Charting the Course: NREL Team To De-risk Desal Device Deployment
NREL Researchers Work To Transform Seawater Into Drinking Water as We Commemorate World Water Day 2021
It is easier to dive in with confidence after testing the water first—and National Renewable Energy Laboratory (NREL) researchers are building this confidence with the development of a simple, easily deployable wave-energy-powered desalination device. Their goal? Reducing the deployment risk for competitors of the Waves to Water Prize.
Supported by the U.S. Department of Energy’s (DOE’s) Water Power Technologies Office (WPTO) and administered by NREL, the five-stage, $3.3 million contest aims to accelerate innovation in small, modular, wave-powered desalination systems capable of producing clean water in disaster and recovery scenarios, as well as in water-scarce coastal and island locations.
Today, as we commemorate World Water Day 2021, more than 1.1 billion people lack access to potable water, and the growing impacts of climate change are likely to worsen this reality. Through competitions such as the Waves to Water Prize, NREL and WPTO are inspiring climate innovators to rise to meet our resiliency challenges.
Jennette’s Pier in North Carolina’s Outer Banks will host the cadre of Waves to Water competitors in April 2022.
The prize is currently in the CREATE Stage, and teams have 180 days to build a functional prototype or proof of concept of their system. The competitors will also have a unique opportunity to collaborate with external organizations that are supporting their innovations.
Janicki Industries, an aerospace engineering firm, will provide valuable design-for-manufacturing feedback, as well as offer office hours for the competitors. The International Desalination Association will host technical seminars for the teams on desalination and commercialization principles as well as promoting these solutions to the international desalination community.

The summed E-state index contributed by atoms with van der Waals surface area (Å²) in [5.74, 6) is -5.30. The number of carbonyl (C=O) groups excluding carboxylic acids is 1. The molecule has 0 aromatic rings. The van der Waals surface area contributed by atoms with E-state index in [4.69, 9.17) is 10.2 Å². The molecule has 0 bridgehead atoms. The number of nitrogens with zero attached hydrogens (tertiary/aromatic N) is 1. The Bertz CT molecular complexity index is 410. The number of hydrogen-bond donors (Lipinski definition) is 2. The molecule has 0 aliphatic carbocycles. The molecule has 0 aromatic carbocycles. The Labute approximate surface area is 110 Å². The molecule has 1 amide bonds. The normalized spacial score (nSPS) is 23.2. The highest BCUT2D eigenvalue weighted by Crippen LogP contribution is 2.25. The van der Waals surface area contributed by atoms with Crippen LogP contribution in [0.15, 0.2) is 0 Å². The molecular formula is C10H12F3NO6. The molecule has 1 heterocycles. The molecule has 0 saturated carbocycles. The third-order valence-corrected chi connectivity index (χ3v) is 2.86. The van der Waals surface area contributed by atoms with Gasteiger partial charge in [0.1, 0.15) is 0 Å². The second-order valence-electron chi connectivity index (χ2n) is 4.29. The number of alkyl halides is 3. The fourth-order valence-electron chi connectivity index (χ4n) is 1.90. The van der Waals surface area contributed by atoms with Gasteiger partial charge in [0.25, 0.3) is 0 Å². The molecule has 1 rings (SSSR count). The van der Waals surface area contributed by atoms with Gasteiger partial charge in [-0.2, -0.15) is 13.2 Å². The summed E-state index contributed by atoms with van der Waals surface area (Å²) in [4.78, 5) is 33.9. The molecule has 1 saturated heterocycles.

In April 2022, as part of the final DRINK Stage, teams will deploy their devices, demonstrating their concepts' viability in real ocean conditions.
Ensuring Smooth Sailing
Employing hydrodynamic modeling coupled with top-notch simulation capabilities, NREL researchers are ensuring a fair contest by building a robust desalination device to de-risk the deployment of each of the competing devices in the Waves to Water Prize.
In development of their hydraulic and electric reverse osmosis (HERO) wave energy converter (WEC) device, the NREL team was guided by the parameters to which Waves to Water Prize competitors must adhere. However, unlike the competitors, NREL designed and built their system to provide the CSI team installation practice and validation of measurement practices, rather than produce the most or cleanest water.
The resulting device features a modular power take-off, with the capabilities to test both hydraulic and electric systems to better understand how the deployment process might vary between these types of submissions. The device will enable the researchers to effectively assess various aspects of the competition process, including measurement techniques.
A primary focus of the team is ensuring the efficiency and safety of device installation and removal—for both the Coastal Studies Institute (CSI), the partner for the final stage of the prize, as well as for the competitors.
Additionally, NREL is evaluating the complexities involved in anchoring the devices. As part of this work, they will determine guidelines for electric, hydraulic, and anchoring connection points to inform the competitors in their design process, as well as identify possible device failure points.
Once the device is finalized, NREL intends to publicly release associated modeling results, design drawings, and a list of build materials to address information gaps and encourage others to replicate and build upon the technology.
From Prizes to Power at Sea
NREL’s work on the desalination HERO WEC device carries implications that extend beyond the Waves to Water Prize. Future marine energy developers can build upon the resulting data and use the device as a baseline of comparison with other marine energy devices, helping to advance their own research.
Through the development of a publicly available device, NREL’s intention is to assist other innovators by pinpointing what works, what does not, and provide a basis from which others can build and modify their own designs. Industry can apply lessons learned from this device to produce future technologies that can provide power at sea and build resilient coastal communities, evolve ocean observation, or support post-disaster relief efforts.